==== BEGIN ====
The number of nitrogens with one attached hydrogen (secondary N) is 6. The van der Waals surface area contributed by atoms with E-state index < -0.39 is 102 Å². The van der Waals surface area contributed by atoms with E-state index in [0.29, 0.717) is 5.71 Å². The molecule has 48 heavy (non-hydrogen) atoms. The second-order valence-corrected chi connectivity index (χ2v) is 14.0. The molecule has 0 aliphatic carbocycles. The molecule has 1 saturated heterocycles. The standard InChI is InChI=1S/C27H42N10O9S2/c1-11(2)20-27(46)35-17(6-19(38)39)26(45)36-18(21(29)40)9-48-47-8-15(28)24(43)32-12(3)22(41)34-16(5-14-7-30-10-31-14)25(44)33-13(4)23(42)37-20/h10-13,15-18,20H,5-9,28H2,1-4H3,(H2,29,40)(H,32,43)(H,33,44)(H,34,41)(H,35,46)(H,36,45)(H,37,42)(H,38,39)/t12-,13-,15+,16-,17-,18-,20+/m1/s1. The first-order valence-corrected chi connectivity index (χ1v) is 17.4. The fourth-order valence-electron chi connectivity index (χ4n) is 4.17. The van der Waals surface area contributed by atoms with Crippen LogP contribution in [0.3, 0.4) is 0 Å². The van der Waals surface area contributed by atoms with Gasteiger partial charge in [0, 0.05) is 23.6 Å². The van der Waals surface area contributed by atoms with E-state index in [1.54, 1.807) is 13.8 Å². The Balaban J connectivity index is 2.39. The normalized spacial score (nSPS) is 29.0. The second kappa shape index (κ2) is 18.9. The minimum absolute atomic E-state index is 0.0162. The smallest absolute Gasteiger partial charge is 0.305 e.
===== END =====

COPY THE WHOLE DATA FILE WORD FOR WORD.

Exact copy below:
The number of nitrogens with one attached hydrogen (secondary N) is 6. The van der Waals surface area contributed by atoms with E-state index < -0.39 is 102 Å². The van der Waals surface area contributed by atoms with E-state index in [0.29, 0.717) is 5.71 Å². The molecule has 48 heavy (non-hydrogen) atoms. The second-order valence-corrected chi connectivity index (χ2v) is 14.0. The molecule has 0 aliphatic carbocycles. The molecule has 1 saturated heterocycles. The standard InChI is InChI=1S/C27H42N10O9S2/c1-11(2)20-27(46)35-17(6-19(38)39)26(45)36-18(21(29)40)9-48-47-8-15(28)24(43)32-12(3)22(41)34-16(5-14-7-30-10-31-14)25(44)33-13(4)23(42)37-20/h10-13,15-18,20H,5-9,28H2,1-4H3,(H2,29,40)(H,32,43)(H,33,44)(H,34,41)(H,35,46)(H,36,45)(H,37,42)(H,38,39)/t12-,13-,15+,16-,17-,18-,20+/m1/s1. The first-order valence-corrected chi connectivity index (χ1v) is 17.4. The fourth-order valence-electron chi connectivity index (χ4n) is 4.17. The van der Waals surface area contributed by atoms with Crippen LogP contribution in [0.3, 0.4) is 0 Å². The van der Waals surface area contributed by atoms with Gasteiger partial charge in [0, 0.05) is 23.6 Å². The van der Waals surface area contributed by atoms with E-state index in [1.54, 1.807) is 13.8 Å². The Balaban J connectivity index is 2.39. The normalized spacial score (nSPS) is 29.0. The second kappa shape index (κ2) is 18.9. The minimum absolute atomic E-state index is 0.0162. The smallest absolute Gasteiger partial charge is 0.305 e.